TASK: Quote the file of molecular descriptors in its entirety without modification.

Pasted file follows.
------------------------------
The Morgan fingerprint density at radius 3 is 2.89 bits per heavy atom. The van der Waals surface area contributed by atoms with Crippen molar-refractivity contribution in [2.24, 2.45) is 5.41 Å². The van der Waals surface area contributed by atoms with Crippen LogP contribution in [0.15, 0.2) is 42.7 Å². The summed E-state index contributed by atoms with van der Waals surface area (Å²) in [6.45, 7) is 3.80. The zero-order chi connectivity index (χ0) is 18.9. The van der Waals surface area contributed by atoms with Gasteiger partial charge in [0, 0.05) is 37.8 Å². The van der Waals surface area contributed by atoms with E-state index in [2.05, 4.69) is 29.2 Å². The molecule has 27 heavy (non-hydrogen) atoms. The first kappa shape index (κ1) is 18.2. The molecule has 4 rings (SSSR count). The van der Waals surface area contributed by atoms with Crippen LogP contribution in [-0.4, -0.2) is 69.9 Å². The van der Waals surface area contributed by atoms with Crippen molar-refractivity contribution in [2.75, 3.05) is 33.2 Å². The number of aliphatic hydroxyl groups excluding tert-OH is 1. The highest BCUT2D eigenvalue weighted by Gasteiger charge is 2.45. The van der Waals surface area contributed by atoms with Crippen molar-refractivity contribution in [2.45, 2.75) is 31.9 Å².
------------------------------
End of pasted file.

The Morgan fingerprint density at radius 3 is 2.89 bits per heavy atom. The van der Waals surface area contributed by atoms with Crippen molar-refractivity contribution in [2.24, 2.45) is 5.41 Å². The van der Waals surface area contributed by atoms with Crippen LogP contribution in [0.15, 0.2) is 42.7 Å². The summed E-state index contributed by atoms with van der Waals surface area (Å²) in [6.45, 7) is 3.80. The zero-order chi connectivity index (χ0) is 18.9. The van der Waals surface area contributed by atoms with Gasteiger partial charge in [0, 0.05) is 37.8 Å². The van der Waals surface area contributed by atoms with E-state index in [2.05, 4.69) is 29.2 Å². The molecule has 27 heavy (non-hydrogen) atoms. The first kappa shape index (κ1) is 18.2. The molecule has 4 rings (SSSR count). The van der Waals surface area contributed by atoms with Crippen LogP contribution in [-0.4, -0.2) is 69.9 Å². The van der Waals surface area contributed by atoms with Crippen molar-refractivity contribution in [2.75, 3.05) is 33.2 Å². The number of aliphatic hydroxyl groups excluding tert-OH is 1. The highest BCUT2D eigenvalue weighted by Gasteiger charge is 2.45. The van der Waals surface area contributed by atoms with Crippen molar-refractivity contribution in [2.45, 2.75) is 31.9 Å².